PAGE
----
G Krishnan, who is part of the technical team at Delhi Athletics, said that while an 80m throw or thereabouts is the new standard at the national level, the best of Delhi are struggling around 70m.
“We had the Federation Cup and the Inter-State Athletics meets in Calicut and Chennai, and Delhi’s performance wasn’t impressive. Delhi’s best javelin athletes reach early to mid-70s”, said Krishnan.
Abhishek Drall, who represented Delhi in both events, came up with a 78.43m throw at Inter-State in June to finish fourth, after an ordinary performance in Federation Cup in April where he finished eighth with a 71m throw. He was over 10m short in the Federation Cup and six metres short at the Inter-State meet from the gold-medallist.
Drall had been in the national camp earlier, but since he came to Kasana, there has been improvement.
“The junior national championships to be held in November will be crucial. We will see how much potential young javelin throwers from Delhi have. Despite the growing interest, I don’t see much exceptional talent at the moment”, added Krishnan.
Currently, there is no one from the javelin category in the TOPS (Target Olympic Podium) scheme from Delhi. Para Asian Games gold-medallist Neeraj Yadav, who competes in Para javelin, was recently included in the TOPS scheme.
But Nirbhay says that there are 17-18 year-olds who have taken up javelin and are showing potential. “You will see them perform well in another 2-3 years”, he said.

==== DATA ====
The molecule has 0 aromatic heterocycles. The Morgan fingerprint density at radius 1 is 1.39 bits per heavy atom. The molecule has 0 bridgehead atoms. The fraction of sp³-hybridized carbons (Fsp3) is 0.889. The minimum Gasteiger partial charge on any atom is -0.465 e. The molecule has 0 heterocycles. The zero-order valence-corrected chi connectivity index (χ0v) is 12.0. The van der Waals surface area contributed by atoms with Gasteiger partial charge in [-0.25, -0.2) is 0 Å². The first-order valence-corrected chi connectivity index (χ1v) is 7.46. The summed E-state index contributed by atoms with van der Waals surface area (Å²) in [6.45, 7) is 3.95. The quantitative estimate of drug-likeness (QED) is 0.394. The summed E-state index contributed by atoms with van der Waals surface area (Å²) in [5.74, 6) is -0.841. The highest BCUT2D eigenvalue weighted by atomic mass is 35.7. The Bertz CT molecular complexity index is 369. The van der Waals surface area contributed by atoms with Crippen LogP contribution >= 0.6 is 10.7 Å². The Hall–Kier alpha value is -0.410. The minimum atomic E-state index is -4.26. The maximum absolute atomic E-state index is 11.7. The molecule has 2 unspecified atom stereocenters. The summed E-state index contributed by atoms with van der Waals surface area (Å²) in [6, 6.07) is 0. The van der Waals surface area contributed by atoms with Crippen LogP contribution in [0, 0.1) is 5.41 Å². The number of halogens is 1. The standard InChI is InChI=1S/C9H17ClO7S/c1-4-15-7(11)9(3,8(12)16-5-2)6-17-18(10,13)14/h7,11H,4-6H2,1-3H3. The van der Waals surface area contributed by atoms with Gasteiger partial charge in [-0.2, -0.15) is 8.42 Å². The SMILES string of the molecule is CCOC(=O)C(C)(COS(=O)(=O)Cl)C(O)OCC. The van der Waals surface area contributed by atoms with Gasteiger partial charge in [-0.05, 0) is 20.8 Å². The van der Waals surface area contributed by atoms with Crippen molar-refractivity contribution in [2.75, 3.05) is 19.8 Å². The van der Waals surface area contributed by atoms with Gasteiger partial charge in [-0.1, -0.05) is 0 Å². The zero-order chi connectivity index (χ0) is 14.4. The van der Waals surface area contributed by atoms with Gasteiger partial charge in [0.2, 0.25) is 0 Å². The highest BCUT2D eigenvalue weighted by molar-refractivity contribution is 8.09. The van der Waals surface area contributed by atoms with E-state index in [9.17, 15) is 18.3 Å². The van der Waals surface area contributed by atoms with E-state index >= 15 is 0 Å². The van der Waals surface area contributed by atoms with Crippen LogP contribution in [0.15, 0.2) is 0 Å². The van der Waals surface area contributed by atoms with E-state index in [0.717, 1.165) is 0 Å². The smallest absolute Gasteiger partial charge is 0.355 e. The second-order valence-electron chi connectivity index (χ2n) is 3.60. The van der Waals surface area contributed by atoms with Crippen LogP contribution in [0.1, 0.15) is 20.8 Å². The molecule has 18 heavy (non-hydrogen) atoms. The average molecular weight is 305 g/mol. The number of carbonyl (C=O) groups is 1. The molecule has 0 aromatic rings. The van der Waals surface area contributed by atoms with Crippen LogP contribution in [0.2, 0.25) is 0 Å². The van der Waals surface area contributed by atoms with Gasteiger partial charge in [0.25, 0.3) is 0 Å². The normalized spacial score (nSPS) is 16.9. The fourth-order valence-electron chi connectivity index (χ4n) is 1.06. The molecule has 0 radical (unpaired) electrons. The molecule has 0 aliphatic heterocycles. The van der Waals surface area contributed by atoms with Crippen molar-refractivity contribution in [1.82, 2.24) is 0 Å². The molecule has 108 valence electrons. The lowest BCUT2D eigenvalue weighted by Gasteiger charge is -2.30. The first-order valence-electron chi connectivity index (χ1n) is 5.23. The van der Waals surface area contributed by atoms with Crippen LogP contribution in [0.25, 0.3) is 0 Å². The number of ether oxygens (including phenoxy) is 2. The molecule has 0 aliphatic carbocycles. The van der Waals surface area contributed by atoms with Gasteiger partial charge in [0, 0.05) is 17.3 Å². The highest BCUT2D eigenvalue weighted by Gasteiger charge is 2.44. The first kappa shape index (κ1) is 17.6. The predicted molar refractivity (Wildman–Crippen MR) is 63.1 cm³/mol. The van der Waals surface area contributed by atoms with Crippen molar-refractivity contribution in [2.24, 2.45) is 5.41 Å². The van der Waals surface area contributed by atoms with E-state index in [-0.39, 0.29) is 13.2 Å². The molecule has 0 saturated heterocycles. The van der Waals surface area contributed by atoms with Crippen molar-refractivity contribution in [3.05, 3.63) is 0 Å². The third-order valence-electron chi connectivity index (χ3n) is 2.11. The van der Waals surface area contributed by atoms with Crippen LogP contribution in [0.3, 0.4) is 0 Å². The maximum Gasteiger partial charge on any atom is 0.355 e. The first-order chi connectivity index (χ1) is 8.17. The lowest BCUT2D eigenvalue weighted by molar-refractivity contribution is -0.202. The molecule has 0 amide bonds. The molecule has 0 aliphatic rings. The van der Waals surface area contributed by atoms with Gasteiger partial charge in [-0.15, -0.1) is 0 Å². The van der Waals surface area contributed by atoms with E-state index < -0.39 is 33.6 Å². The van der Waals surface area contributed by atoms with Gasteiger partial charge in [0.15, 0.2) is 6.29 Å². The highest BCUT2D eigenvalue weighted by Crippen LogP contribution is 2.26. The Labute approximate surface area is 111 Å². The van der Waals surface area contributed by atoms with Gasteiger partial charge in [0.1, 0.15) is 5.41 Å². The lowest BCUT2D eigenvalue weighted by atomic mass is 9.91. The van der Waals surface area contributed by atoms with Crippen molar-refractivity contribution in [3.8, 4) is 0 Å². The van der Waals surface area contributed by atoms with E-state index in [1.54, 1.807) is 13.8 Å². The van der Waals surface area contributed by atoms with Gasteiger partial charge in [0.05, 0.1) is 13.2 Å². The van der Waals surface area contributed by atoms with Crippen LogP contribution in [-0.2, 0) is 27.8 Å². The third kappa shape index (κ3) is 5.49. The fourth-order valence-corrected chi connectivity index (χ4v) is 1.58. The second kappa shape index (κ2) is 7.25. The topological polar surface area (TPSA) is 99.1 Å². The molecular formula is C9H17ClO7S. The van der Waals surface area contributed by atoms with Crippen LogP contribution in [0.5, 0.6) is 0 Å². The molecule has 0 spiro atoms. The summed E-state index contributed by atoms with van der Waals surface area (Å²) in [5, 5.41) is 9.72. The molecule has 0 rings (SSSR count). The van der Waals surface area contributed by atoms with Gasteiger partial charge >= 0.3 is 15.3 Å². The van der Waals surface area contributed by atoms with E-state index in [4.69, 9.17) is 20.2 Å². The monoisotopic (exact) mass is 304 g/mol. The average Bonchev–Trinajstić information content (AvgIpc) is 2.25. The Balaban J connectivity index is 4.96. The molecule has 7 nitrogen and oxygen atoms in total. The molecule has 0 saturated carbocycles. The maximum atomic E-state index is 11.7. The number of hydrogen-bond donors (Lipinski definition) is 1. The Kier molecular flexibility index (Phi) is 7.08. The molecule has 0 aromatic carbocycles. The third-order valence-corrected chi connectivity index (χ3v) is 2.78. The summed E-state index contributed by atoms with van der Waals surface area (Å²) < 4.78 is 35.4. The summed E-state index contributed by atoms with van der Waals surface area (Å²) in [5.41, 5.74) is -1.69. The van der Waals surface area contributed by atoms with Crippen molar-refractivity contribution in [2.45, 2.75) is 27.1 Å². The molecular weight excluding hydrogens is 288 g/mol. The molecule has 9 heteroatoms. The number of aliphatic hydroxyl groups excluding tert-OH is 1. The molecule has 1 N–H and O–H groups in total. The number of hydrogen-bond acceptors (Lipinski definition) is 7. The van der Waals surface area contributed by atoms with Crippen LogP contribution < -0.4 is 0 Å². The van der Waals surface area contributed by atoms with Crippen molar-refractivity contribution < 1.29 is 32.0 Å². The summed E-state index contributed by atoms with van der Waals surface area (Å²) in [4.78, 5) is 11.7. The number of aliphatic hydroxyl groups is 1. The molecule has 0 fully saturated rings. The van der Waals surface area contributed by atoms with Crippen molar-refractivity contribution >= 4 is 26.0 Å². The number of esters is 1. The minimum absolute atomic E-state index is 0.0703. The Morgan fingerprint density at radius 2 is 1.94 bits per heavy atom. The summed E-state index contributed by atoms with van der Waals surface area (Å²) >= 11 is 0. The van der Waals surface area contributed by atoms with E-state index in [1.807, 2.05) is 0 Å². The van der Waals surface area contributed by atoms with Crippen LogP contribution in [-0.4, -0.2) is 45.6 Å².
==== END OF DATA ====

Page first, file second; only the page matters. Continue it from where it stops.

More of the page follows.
Presently, Delhi’s best young talent, such as Lakshay, are way off the 80m mark. The throw that won Lakshay gold this year at Open Delhi State Athletics was 53.53m, while the one that won him silver at the Delhi State Athletics was around 55m. The gold medal winner threw at 56m.
As an 18-year-old, he is still competing in the under-20 category, but going forward, he hopes to improve.
Kasana said that things can’t improve much in Delhi’s javelin scene unless the authorities invest in coaching and facilities.
“Quality of coaches is key. We don’t have enough qualified coaches. Since javelin has become an important discipline and a potential medal-winning one, the Delhi government should invest in academies specializing in javelin and announce vacancies for coaches”, said Kasana.
He says that seeing the growing interest, it is time javelin gets priority status so that the standard of competitors from Delhi can rise.
Unlike other disciplines in athletics that involve running and jumps, those related to throws require relatively more expensive equipment and a separate place where the risk of hurting others is minimal.
While there are a few government stadia and academies where trainees can learn the sport, the real issue is the price and availability of javelin.
The high-quality javelin can cost up to Rs 1-1.5 lakh, which is unaffordable for many aspirants. The low-end one, which is meant for training and made of aluminum, can cost around Rs 5,500.
“Javelins of high range and top quality aren’t available in India”, said Nirbhay. “It is only when you become a national medallist and get into, say a junior national camp, you get a high-quality javelin. Practicing with it gives you an added advantage”, he says.